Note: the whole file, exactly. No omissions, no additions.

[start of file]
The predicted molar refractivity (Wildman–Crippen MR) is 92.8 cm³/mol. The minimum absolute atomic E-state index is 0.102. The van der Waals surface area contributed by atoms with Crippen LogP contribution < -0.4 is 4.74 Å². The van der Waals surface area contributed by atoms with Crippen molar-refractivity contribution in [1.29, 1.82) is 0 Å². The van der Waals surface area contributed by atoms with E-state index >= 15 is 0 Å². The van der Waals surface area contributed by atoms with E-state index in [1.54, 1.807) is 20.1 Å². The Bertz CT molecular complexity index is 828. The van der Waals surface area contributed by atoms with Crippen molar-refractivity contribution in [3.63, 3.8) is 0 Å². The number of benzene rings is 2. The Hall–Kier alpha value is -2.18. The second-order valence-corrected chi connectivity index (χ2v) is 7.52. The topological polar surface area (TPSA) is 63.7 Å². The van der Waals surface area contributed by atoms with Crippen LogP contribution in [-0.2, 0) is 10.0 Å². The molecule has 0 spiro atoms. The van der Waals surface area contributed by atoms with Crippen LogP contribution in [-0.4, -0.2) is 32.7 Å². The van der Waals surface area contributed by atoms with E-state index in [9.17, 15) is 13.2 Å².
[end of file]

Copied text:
The predicted molar refractivity (Wildman–Crippen MR) is 92.8 cm³/mol. The minimum absolute atomic E-state index is 0.102. The van der Waals surface area contributed by atoms with Crippen LogP contribution < -0.4 is 4.74 Å². The van der Waals surface area contributed by atoms with Crippen molar-refractivity contribution in [1.29, 1.82) is 0 Å². The van der Waals surface area contributed by atoms with E-state index >= 15 is 0 Å². The van der Waals surface area contributed by atoms with E-state index in [1.54, 1.807) is 20.1 Å². The Bertz CT molecular complexity index is 828. The van der Waals surface area contributed by atoms with Crippen molar-refractivity contribution in [3.63, 3.8) is 0 Å². The number of benzene rings is 2. The Hall–Kier alpha value is -2.18. The second-order valence-corrected chi connectivity index (χ2v) is 7.52. The topological polar surface area (TPSA) is 63.7 Å². The van der Waals surface area contributed by atoms with Crippen LogP contribution in [-0.2, 0) is 10.0 Å². The molecule has 0 spiro atoms. The van der Waals surface area contributed by atoms with Crippen LogP contribution in [-0.4, -0.2) is 32.7 Å². The van der Waals surface area contributed by atoms with E-state index in [9.17, 15) is 13.2 Å².